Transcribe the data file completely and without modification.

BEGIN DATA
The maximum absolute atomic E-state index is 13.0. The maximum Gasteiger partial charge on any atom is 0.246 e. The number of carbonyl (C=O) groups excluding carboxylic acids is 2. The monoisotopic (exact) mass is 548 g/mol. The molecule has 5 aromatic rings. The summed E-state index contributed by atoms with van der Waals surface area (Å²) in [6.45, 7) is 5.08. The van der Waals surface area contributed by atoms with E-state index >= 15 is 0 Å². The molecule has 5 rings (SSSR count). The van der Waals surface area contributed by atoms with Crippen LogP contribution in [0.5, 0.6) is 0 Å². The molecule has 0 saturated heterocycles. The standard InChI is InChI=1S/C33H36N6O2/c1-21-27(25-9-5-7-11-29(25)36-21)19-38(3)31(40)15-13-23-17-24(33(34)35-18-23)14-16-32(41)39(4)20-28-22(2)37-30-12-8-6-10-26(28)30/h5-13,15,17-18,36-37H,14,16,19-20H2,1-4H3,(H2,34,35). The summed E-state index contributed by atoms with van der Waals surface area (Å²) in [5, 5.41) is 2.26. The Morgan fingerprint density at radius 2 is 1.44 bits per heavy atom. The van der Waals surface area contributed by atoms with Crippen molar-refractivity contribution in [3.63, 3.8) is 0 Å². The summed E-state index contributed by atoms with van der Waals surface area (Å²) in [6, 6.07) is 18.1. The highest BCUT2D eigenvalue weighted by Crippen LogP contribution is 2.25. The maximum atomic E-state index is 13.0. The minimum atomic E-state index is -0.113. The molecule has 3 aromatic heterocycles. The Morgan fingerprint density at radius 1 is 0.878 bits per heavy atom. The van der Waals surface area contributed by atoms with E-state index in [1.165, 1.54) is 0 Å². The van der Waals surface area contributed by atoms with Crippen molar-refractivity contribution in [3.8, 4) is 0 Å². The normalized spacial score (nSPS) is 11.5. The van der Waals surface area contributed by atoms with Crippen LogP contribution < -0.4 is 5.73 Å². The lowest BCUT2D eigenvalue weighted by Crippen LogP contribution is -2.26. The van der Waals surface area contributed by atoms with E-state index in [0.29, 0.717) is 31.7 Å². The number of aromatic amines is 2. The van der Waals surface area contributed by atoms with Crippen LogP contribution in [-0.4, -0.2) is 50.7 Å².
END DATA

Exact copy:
The maximum absolute atomic E-state index is 13.0. The maximum Gasteiger partial charge on any atom is 0.246 e. The number of carbonyl (C=O) groups excluding carboxylic acids is 2. The monoisotopic (exact) mass is 548 g/mol. The molecule has 5 aromatic rings. The summed E-state index contributed by atoms with van der Waals surface area (Å²) in [6.45, 7) is 5.08. The van der Waals surface area contributed by atoms with E-state index >= 15 is 0 Å². The molecule has 5 rings (SSSR count). The van der Waals surface area contributed by atoms with Crippen LogP contribution in [0.5, 0.6) is 0 Å². The molecule has 0 saturated heterocycles. The standard InChI is InChI=1S/C33H36N6O2/c1-21-27(25-9-5-7-11-29(25)36-21)19-38(3)31(40)15-13-23-17-24(33(34)35-18-23)14-16-32(41)39(4)20-28-22(2)37-30-12-8-6-10-26(28)30/h5-13,15,17-18,36-37H,14,16,19-20H2,1-4H3,(H2,34,35). The summed E-state index contributed by atoms with van der Waals surface area (Å²) in [5, 5.41) is 2.26. The Morgan fingerprint density at radius 2 is 1.44 bits per heavy atom. The van der Waals surface area contributed by atoms with Crippen molar-refractivity contribution in [3.63, 3.8) is 0 Å². The summed E-state index contributed by atoms with van der Waals surface area (Å²) in [6, 6.07) is 18.1. The highest BCUT2D eigenvalue weighted by Crippen LogP contribution is 2.25. The maximum atomic E-state index is 13.0. The minimum atomic E-state index is -0.113. The molecule has 3 aromatic heterocycles. The Morgan fingerprint density at radius 1 is 0.878 bits per heavy atom. The van der Waals surface area contributed by atoms with E-state index in [1.165, 1.54) is 0 Å². The van der Waals surface area contributed by atoms with Crippen molar-refractivity contribution in [3.8, 4) is 0 Å². The normalized spacial score (nSPS) is 11.5. The van der Waals surface area contributed by atoms with Crippen LogP contribution < -0.4 is 5.73 Å². The lowest BCUT2D eigenvalue weighted by Crippen LogP contribution is -2.26. The van der Waals surface area contributed by atoms with E-state index in [0.29, 0.717) is 31.7 Å². The number of aromatic amines is 2. The van der Waals surface area contributed by atoms with Crippen LogP contribution in [-0.4, -0.2) is 50.7 Å².